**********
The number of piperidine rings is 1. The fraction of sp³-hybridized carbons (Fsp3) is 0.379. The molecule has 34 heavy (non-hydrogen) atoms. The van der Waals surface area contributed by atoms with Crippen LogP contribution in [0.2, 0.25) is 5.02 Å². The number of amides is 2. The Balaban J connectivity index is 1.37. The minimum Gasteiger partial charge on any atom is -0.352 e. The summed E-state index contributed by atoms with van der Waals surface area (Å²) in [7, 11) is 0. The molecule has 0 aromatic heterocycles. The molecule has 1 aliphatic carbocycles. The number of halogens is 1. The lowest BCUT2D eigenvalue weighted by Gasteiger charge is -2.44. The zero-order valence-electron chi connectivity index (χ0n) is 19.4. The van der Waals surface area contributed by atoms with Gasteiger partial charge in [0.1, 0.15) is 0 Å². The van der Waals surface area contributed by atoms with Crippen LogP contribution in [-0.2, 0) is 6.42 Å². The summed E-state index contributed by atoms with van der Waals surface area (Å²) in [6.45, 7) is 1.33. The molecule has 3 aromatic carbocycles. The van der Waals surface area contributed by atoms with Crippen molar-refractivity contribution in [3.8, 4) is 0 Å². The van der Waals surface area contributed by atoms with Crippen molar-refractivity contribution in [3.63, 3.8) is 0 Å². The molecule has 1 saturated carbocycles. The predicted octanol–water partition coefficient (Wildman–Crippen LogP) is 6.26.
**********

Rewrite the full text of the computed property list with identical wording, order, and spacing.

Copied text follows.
The number of piperidine rings is 1. The fraction of sp³-hybridized carbons (Fsp3) is 0.379. The molecule has 34 heavy (non-hydrogen) atoms. The van der Waals surface area contributed by atoms with Crippen LogP contribution in [0.2, 0.25) is 5.02 Å². The number of amides is 2. The Balaban J connectivity index is 1.37. The minimum Gasteiger partial charge on any atom is -0.352 e. The summed E-state index contributed by atoms with van der Waals surface area (Å²) in [7, 11) is 0. The molecule has 0 aromatic heterocycles. The molecule has 1 aliphatic carbocycles. The number of halogens is 1. The lowest BCUT2D eigenvalue weighted by Gasteiger charge is -2.44. The zero-order valence-electron chi connectivity index (χ0n) is 19.4. The van der Waals surface area contributed by atoms with Gasteiger partial charge in [0.1, 0.15) is 0 Å². The van der Waals surface area contributed by atoms with Crippen LogP contribution in [-0.2, 0) is 6.42 Å². The summed E-state index contributed by atoms with van der Waals surface area (Å²) in [6.45, 7) is 1.33. The molecule has 3 aromatic carbocycles. The van der Waals surface area contributed by atoms with Crippen molar-refractivity contribution in [3.8, 4) is 0 Å². The van der Waals surface area contributed by atoms with Crippen molar-refractivity contribution in [3.63, 3.8) is 0 Å². The molecule has 1 saturated carbocycles. The predicted octanol–water partition coefficient (Wildman–Crippen LogP) is 6.26.